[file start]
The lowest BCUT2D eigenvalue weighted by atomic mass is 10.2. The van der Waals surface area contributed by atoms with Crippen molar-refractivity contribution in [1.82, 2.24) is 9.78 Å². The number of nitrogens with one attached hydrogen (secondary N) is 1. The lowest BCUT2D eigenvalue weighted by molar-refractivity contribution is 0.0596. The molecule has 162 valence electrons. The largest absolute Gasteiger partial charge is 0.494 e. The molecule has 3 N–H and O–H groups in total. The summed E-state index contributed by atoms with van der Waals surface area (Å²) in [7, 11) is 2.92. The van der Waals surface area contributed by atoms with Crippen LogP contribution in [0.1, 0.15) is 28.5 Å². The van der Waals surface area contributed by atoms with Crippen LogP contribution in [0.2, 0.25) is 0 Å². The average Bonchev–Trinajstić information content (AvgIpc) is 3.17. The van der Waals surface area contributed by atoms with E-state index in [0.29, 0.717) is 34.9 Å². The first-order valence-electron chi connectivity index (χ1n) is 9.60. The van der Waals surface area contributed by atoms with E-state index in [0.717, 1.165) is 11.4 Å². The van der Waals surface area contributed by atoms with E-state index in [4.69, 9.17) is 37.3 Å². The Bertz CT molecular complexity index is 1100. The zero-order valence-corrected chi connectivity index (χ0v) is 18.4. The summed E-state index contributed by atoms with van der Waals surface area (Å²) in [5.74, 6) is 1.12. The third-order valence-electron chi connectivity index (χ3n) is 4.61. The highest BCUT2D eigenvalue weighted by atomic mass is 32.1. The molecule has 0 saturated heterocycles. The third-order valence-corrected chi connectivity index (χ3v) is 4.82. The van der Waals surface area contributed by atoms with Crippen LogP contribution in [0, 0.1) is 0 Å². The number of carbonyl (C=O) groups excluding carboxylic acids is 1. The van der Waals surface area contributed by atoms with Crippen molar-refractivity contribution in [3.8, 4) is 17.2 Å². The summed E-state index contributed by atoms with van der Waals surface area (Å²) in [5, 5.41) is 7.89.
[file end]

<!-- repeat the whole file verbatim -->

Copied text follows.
The lowest BCUT2D eigenvalue weighted by atomic mass is 10.2. The van der Waals surface area contributed by atoms with Crippen molar-refractivity contribution in [1.82, 2.24) is 9.78 Å². The number of nitrogens with one attached hydrogen (secondary N) is 1. The lowest BCUT2D eigenvalue weighted by molar-refractivity contribution is 0.0596. The molecule has 162 valence electrons. The largest absolute Gasteiger partial charge is 0.494 e. The molecule has 3 N–H and O–H groups in total. The summed E-state index contributed by atoms with van der Waals surface area (Å²) in [7, 11) is 2.92. The van der Waals surface area contributed by atoms with Crippen LogP contribution in [0.1, 0.15) is 28.5 Å². The van der Waals surface area contributed by atoms with Crippen LogP contribution in [0.2, 0.25) is 0 Å². The average Bonchev–Trinajstić information content (AvgIpc) is 3.17. The van der Waals surface area contributed by atoms with E-state index in [0.29, 0.717) is 34.9 Å². The first-order valence-electron chi connectivity index (χ1n) is 9.60. The van der Waals surface area contributed by atoms with E-state index in [0.717, 1.165) is 11.4 Å². The van der Waals surface area contributed by atoms with E-state index in [4.69, 9.17) is 37.3 Å². The Bertz CT molecular complexity index is 1100. The zero-order valence-corrected chi connectivity index (χ0v) is 18.4. The summed E-state index contributed by atoms with van der Waals surface area (Å²) in [5.74, 6) is 1.12. The third-order valence-electron chi connectivity index (χ3n) is 4.61. The highest BCUT2D eigenvalue weighted by atomic mass is 32.1. The molecule has 0 saturated heterocycles. The third-order valence-corrected chi connectivity index (χ3v) is 4.82. The van der Waals surface area contributed by atoms with Crippen LogP contribution in [0, 0.1) is 0 Å². The number of carbonyl (C=O) groups excluding carboxylic acids is 1. The van der Waals surface area contributed by atoms with Crippen molar-refractivity contribution in [3.8, 4) is 17.2 Å². The summed E-state index contributed by atoms with van der Waals surface area (Å²) in [5, 5.41) is 7.89.